Google's new controversial decision

Replacing cookies was a big thing that was talked about a lot and little was known at the same time - now all we knew was "cat by the tail" once again…

Google's new controversial decision

Photo Credits: Google / Promo

Replacing cookies was a big thing that was talked about a lot and little was known at the same time.

Google first decided to abandon the concept of web cookies that collect user data by tracking them online.

Mozilla Firefox, DuckDuckGo, Vivaldi, Brave, Opera, and many other web browsers have long offered advanced tools that can significantly control cookies and better keep user data intact.

The transition from cookies to some less aggressive method of tracking users has been developed for some time by Google itself, which first announced FloC in March of the previous year (2021), and less than a year later announced that it was giving up FloC.

Somehow the proverbial FloC was followed by many controversies, because Google inserted as many as five percent of active users into the test machine via Chrome browser, without them even knowing it, and FloC technology itself has not been fully explained to date.

Since Google has already given up on it and it shouldn't intrigue you much, but for those who want to know, FloC is designed to replace cookies, which will be removed and will not be based on a single user, rather than in a group, which in theory increases the privacy of all who use it, because it is not an individual user who is observed, but a group entity in which those users figure without personal tags.

But enough about FloC, which obviously won't even arrive, at least not soon…

Topics API Introduced

Google has also officially announced that it will move to Topics and introduced the Topics API, a new advertising system based on user interests. Topics work by assigning five interests to each Internet user each week to place ads on the user. Five interests, for example, Fitness or Travel & Transportation, are based on users' internet visits and the interests they show on sites that participate in the Topics system.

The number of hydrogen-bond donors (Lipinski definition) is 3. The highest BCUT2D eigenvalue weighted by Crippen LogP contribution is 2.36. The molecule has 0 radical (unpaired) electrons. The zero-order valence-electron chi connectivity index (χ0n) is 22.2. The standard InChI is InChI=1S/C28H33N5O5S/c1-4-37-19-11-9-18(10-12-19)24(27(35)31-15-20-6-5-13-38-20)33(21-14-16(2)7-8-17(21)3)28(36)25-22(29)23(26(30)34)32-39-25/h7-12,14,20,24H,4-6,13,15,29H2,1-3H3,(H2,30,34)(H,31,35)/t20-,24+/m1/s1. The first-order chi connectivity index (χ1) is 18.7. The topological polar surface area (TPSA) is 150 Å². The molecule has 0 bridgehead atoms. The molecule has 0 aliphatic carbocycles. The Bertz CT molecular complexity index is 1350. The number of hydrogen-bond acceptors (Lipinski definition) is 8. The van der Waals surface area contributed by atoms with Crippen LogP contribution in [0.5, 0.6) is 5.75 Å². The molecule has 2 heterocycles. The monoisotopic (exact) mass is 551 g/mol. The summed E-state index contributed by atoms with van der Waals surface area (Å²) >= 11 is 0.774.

Internet browsers, Chrome, and everyone who is part of the Topics system will keep five weekly interests for three weeks, then delete them, and Google claims that interests will be collected exclusively from personal devices and that third-party servers, external and Google will be excluded servers.

When a user visits the site, the Topics system will show the user's three interests and the advertiser's partners, based on one of the strongest interests in the last three weeks.

Currently, Topics has over 350 interests in the system, but Google says that there will soon be over several thousand of them, in order to profile the interests of each user as closely as possible. However, Google claims that Topics will not collect user-sensitive data, such as gender or race, for example, and if you use Chrome, unlike other browsers, you will have tools that are not yet ready but evolving, which you will be able to edit interests or delete them.

Google will have to be very fast, because in 2023 when the replacement of cookies was planned, first with FloC, and now with Topics.

Safer than FloC, but…

FloC has never been well received by privacy and cybersecurity experts because, according to their findings, FloC has enabled Google partners to identify users very accurately. Topics is a step towards better internet, but not necessarily an improvement.